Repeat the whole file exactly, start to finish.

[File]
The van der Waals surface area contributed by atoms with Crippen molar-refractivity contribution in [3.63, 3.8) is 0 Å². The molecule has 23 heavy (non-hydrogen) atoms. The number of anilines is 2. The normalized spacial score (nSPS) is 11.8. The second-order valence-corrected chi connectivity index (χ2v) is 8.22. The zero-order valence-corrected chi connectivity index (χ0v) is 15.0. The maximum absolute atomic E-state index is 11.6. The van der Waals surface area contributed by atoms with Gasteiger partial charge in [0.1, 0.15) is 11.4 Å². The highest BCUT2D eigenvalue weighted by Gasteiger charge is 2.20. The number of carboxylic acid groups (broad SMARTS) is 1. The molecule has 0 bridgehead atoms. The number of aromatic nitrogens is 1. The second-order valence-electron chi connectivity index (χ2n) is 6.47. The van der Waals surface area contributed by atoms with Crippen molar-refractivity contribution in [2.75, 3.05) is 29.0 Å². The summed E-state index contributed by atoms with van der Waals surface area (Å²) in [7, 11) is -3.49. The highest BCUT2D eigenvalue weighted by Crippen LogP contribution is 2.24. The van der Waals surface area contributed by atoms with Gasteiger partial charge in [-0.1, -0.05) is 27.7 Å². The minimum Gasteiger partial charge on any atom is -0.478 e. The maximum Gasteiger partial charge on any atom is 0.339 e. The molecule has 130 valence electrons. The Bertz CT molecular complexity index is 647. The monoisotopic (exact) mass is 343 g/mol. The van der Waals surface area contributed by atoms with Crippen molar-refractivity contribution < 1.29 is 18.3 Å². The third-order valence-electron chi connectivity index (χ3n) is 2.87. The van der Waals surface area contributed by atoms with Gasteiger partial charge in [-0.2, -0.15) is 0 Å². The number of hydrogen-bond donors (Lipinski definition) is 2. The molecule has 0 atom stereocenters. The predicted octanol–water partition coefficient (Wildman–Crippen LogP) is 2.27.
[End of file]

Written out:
The van der Waals surface area contributed by atoms with Crippen molar-refractivity contribution in [3.63, 3.8) is 0 Å². The molecule has 23 heavy (non-hydrogen) atoms. The number of anilines is 2. The normalized spacial score (nSPS) is 11.8. The second-order valence-corrected chi connectivity index (χ2v) is 8.22. The zero-order valence-corrected chi connectivity index (χ0v) is 15.0. The maximum absolute atomic E-state index is 11.6. The van der Waals surface area contributed by atoms with Gasteiger partial charge in [0.1, 0.15) is 11.4 Å². The highest BCUT2D eigenvalue weighted by Gasteiger charge is 2.20. The number of carboxylic acid groups (broad SMARTS) is 1. The molecule has 0 bridgehead atoms. The number of aromatic nitrogens is 1. The second-order valence-electron chi connectivity index (χ2n) is 6.47. The van der Waals surface area contributed by atoms with Crippen molar-refractivity contribution in [2.75, 3.05) is 29.0 Å². The summed E-state index contributed by atoms with van der Waals surface area (Å²) in [7, 11) is -3.49. The highest BCUT2D eigenvalue weighted by Crippen LogP contribution is 2.24. The van der Waals surface area contributed by atoms with Gasteiger partial charge in [-0.1, -0.05) is 27.7 Å². The minimum Gasteiger partial charge on any atom is -0.478 e. The maximum Gasteiger partial charge on any atom is 0.339 e. The molecule has 130 valence electrons. The Bertz CT molecular complexity index is 647. The monoisotopic (exact) mass is 343 g/mol. The van der Waals surface area contributed by atoms with Crippen molar-refractivity contribution < 1.29 is 18.3 Å². The third-order valence-electron chi connectivity index (χ3n) is 2.87. The van der Waals surface area contributed by atoms with Gasteiger partial charge in [-0.2, -0.15) is 0 Å². The number of hydrogen-bond donors (Lipinski definition) is 2. The molecule has 0 atom stereocenters. The predicted octanol–water partition coefficient (Wildman–Crippen LogP) is 2.27.